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A Down-Home Delicious Kentucky Derby Menu

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A winning menu with a down-home spin to celebrate the Run for the Roses? You bet!

I’m a Kentuckian by way of Sri Lanka. When I moved to Boston for college and then grad school, I missed both my mother’s bold, spicy cooking and the readily available Southern fare. I was astonished when I realized none of my Boston friends had ever attended a Kentucky Derby party to celebrate the horse race that takes place the first Saturday in May. So I hosted my first Sri Lankan-inspired Derby party, a practice I continued after moving back home to Lexington in 2012. Friends who loved the food and the vibe helped persuade me to open my pop-up restaurant, Tuk Tuk Sri Lankan Bites. I like to think that the spicy, savory dishes in this party menu—exotic to many, yet also familiar—pair well with what some call two of the most exciting minutes in sports.

Though the big race is scheduled for 6:50 p.m., a proper Derby party is an all-day affair. I like to kick mine off in the afternoon with a spread of snacks and a choice of drinks. In homage to my home state, I offer a take on Louisville’s most famous culinary creation, the hot brown sandwich. Mine are smaller bites of turkey, bacon, tomato and cheese and in an easy-to-make black pepper and turmeric-spiced pastry that will shine as an hors d’oeuvre. Salmon croquettes are another Southern favorite. You’ll find versions of this breaded, fried fish cake all over Kentucky (though not with the curry and fresh ginger). For a fresh bite to counter the heavier apps, I do crunchy crudités with Benedictine dip, a riff on the classic Kentucky sandwich of cucumbers and cream cheese on white bread.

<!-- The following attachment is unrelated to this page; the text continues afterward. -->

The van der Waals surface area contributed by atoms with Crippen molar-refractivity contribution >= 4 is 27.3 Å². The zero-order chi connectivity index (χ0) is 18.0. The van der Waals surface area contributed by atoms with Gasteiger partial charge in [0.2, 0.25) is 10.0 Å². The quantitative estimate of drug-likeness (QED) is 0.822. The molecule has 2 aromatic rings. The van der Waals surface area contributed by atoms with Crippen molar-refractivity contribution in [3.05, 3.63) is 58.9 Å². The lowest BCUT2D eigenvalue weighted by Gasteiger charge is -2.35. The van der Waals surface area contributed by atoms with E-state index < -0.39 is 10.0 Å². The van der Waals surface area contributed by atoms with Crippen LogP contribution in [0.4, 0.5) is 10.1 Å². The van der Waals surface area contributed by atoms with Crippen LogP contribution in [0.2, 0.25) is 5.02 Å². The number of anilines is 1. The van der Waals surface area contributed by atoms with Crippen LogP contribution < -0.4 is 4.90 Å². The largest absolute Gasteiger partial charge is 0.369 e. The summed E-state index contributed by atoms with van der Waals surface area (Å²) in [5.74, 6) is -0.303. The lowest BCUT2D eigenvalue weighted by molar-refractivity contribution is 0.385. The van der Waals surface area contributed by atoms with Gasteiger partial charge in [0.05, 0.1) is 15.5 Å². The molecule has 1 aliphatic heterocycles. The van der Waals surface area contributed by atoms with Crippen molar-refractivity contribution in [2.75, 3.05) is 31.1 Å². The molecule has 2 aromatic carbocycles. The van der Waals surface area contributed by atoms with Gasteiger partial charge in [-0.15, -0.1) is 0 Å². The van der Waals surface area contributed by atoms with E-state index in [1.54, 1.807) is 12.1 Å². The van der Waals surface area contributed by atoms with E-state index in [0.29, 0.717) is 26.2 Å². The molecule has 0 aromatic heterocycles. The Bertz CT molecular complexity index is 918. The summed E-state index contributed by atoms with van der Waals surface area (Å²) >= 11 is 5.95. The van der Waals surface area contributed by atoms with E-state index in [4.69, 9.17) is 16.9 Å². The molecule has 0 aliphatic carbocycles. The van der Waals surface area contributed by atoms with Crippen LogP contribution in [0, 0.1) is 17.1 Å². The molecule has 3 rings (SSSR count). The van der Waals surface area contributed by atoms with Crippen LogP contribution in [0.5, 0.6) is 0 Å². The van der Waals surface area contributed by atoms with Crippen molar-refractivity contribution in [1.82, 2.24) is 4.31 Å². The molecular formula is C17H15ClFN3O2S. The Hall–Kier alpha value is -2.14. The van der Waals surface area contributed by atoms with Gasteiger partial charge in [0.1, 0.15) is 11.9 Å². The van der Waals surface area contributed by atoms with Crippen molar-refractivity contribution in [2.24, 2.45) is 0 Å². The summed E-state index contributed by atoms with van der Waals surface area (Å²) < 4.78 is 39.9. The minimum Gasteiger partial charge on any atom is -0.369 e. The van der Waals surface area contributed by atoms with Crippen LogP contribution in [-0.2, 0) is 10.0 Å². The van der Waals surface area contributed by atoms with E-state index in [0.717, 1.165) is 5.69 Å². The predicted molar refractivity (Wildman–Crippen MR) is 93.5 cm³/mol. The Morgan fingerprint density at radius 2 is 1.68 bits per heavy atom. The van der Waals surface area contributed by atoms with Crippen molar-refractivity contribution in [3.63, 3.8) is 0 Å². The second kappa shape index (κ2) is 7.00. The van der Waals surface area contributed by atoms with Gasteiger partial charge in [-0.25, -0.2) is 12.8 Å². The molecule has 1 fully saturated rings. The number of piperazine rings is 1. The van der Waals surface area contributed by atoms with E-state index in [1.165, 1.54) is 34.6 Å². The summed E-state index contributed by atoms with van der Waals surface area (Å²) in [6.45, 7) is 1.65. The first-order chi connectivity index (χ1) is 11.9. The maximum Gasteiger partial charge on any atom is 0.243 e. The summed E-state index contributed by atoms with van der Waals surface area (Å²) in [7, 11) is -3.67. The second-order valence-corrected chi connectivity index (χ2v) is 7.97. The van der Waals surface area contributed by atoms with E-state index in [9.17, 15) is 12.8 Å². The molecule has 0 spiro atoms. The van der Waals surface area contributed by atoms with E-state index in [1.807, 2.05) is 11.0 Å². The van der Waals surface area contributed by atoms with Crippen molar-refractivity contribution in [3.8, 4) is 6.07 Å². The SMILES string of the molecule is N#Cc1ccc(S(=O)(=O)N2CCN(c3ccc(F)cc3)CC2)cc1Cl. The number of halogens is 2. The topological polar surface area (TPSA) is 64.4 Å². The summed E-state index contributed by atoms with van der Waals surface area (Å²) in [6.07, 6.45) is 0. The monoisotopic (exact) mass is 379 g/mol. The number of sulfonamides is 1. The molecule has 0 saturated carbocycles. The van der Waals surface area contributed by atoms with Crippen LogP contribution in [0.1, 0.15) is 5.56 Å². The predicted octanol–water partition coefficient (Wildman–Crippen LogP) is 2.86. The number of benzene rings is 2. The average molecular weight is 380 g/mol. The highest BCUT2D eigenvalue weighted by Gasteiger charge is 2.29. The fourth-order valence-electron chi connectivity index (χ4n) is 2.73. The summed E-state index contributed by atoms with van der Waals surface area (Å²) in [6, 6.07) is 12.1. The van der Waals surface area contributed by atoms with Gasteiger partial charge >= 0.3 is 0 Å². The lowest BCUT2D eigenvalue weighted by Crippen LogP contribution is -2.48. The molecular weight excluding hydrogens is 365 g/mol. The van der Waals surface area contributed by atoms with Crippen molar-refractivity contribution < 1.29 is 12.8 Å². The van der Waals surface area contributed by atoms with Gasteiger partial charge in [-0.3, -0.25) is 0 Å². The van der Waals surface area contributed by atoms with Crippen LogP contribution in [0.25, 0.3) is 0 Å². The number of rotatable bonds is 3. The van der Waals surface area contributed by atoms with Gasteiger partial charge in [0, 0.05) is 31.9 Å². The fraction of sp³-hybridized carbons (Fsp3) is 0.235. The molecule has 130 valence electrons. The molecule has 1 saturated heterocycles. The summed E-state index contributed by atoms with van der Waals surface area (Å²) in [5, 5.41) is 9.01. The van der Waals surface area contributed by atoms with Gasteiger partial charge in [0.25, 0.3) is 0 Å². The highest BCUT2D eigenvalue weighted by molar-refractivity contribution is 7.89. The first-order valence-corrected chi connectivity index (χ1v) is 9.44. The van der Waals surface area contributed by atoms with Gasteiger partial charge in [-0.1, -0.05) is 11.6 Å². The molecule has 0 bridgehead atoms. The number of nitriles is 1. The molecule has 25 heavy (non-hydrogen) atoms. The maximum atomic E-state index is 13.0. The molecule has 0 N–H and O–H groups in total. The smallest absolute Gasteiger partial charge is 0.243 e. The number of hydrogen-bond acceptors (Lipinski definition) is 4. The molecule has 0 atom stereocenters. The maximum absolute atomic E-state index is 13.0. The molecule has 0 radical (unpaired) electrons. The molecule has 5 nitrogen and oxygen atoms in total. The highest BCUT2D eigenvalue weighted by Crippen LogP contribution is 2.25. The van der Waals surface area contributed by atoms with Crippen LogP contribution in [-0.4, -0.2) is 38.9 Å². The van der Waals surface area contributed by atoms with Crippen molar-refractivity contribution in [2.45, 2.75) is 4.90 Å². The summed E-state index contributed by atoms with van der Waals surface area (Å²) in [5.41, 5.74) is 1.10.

Of course, you need some refreshing (and preferably boozy) drinks to pair with your Derby hors d’oeuvres. While the mint julep is the official cocktail of Churchill Downs, I prefer to show off another of Kentucky’s claims to fame (namely the bourbon made here) in a Boulevardier. Equal parts whiskey, vermouth, and Campari, it offers the perfect balance of bitter, boozy, and sweet. I also offer my guests a refreshing berry lemonade, complete with fresh fruit and a hint of mint that folks can enjoy with vodka or booze-free.

An herb-crusted pork tenderloin paired with garlicky green beans as the main course is not only a crowd pleaser but also can be done mostly ahead so that you can enjoy your day at the races. The Sri Lankan influence is a little more subtle here, but you’ll find it in the turmeric, the zing of citrus, and the bright, fresh herbs. For dessert? More bourbon, this time in a caramel sauce and whipped topping for a delicious bread pudding. Such a sweet end to a festive meal will leave everyone—no matter if their horse came in first or last—feeling like a winner.

Menu Timeline

Two days ahead

  • Make the benedictine dip.
  • Make the dough for the hot brown bites.


One day ahead

  • Make the bread pudding for the parfaits.
  • Make the caramel for the parfaits.
  • Sear the pork tenderloins, spread with herb butter and wrap in foil.
  • Make the cheese filling for the hot brown bites, and chop up the turkey, ham, and bacon.


In the morning

  • Trim the vegetables for crudités and green beans for the side dish.
  • Mix and shape the salmon croquettes and coat in breadcrumbs.
  • Assemble the hot brown bites.
  • Make the whipped cream and assemble the bread pudding parfaits.


As guests arrive

  • Bake the hot brown bites and fry the salmon croquettes (do these in batches for a continuous flow of hot apps).
  • Make some of the cocktails and assign a friend to serve other guests.


Just before dinner time

  • Finish the pork tenderloin.
  • Cook the green beans and tomatoes.

The Menu


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